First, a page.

Signed into law in early 2011, the Food Safety Modernization Act (FSMA) marked the first major overhaul of the United States' regulatory system for food safety since the 1930s. This presidential address explores how the social movement for local and regional food systems influenced the debates around the FSMA and, in particular, how issues of scale became pivotal in those debates. Specifically, a key question revolved around whether or not the proposed regulations should apply to small farms and processors who sell directly to consumers in local markets. Advocates of the so-called "Tester amendment" aimed to create a scale-sensitive alternative to the requirements in the bill. This address lays out the three interrelated arguments that amendment advocates used. The first was the idea that food safety risks are different at different scales, and therefore the rules should reflect those differences. Their second argument revolved around the character of the local, direct markets of small producers and the social relationships embedded within them. The third argument used to support the Tester amendment is that the costs of complying with the detailed regulatory requirements of the new food safety law place a disproportionately large burden on small producers and that might thwart the emerging market for local food as an alternative to industrial agriculture. I conclude by suggesting some research and policy questions that could be explored more fully, both with respect to this case and with respect to alternative agri-food movements more generally.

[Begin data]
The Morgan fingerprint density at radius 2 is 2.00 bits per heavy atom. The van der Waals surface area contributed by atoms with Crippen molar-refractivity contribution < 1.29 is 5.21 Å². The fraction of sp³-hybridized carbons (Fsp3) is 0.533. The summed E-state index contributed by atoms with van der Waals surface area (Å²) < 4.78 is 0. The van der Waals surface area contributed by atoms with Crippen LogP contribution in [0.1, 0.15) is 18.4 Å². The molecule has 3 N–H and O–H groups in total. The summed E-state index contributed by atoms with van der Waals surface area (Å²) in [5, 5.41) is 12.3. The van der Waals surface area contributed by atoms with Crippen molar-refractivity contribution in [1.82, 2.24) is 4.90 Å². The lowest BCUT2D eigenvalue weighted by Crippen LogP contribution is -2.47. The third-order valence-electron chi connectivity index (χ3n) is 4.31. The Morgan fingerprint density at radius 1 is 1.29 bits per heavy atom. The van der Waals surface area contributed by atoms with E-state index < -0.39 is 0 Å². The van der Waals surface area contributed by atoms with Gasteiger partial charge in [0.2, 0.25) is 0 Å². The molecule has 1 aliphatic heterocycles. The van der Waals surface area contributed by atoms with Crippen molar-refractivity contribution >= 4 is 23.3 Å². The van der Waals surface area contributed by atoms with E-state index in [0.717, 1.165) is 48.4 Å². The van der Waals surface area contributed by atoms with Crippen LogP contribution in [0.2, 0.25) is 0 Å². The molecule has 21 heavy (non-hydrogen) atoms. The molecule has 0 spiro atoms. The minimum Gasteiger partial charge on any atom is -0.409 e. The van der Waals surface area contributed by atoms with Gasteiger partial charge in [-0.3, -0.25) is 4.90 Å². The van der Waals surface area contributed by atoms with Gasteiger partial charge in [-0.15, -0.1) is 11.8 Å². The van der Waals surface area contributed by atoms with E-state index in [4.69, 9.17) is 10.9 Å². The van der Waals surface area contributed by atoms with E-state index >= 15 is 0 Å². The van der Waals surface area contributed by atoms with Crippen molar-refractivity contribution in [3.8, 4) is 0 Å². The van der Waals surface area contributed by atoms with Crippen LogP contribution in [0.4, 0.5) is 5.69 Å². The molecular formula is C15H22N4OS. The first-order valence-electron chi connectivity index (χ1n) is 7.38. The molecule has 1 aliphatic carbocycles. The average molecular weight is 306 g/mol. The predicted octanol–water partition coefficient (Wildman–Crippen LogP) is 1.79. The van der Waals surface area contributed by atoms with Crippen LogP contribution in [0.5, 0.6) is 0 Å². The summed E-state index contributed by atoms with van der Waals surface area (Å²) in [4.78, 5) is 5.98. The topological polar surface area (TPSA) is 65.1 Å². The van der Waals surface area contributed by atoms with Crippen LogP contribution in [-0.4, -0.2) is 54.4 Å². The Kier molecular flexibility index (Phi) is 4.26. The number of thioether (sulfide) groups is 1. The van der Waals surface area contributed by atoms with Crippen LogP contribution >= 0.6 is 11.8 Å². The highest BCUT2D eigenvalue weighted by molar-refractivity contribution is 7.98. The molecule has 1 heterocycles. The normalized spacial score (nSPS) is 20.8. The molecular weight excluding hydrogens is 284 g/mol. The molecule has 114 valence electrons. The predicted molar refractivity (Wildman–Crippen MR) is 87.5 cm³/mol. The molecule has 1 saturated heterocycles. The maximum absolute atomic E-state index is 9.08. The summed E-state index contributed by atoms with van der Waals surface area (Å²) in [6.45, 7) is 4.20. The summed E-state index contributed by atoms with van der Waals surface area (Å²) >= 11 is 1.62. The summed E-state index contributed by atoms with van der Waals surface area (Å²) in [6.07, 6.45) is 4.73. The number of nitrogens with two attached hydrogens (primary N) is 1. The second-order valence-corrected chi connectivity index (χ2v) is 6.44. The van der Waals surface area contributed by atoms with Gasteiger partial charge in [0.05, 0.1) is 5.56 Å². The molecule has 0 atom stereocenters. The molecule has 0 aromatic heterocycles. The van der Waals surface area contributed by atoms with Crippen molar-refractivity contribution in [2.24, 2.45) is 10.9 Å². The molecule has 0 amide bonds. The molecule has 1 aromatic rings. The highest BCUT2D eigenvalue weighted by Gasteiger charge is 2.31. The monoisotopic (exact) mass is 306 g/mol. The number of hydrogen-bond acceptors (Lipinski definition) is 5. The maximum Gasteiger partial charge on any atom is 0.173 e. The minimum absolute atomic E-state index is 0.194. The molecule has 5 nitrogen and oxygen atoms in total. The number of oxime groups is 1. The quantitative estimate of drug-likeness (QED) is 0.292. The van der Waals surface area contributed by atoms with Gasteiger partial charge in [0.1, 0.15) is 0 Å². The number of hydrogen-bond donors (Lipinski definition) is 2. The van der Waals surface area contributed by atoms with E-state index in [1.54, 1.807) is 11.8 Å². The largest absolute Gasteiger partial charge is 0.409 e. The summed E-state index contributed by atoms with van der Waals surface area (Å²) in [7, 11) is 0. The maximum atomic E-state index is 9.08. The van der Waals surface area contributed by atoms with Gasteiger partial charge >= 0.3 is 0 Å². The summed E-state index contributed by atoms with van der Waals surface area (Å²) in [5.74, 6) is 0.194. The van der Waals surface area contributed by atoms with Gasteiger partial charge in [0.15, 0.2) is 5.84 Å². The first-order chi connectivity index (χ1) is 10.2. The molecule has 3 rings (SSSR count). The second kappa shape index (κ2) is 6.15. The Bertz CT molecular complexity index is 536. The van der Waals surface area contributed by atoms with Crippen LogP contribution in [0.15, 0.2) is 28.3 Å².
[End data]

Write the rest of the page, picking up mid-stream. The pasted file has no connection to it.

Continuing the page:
- Food Safety Modernization Act
- Food safety
- Local food movement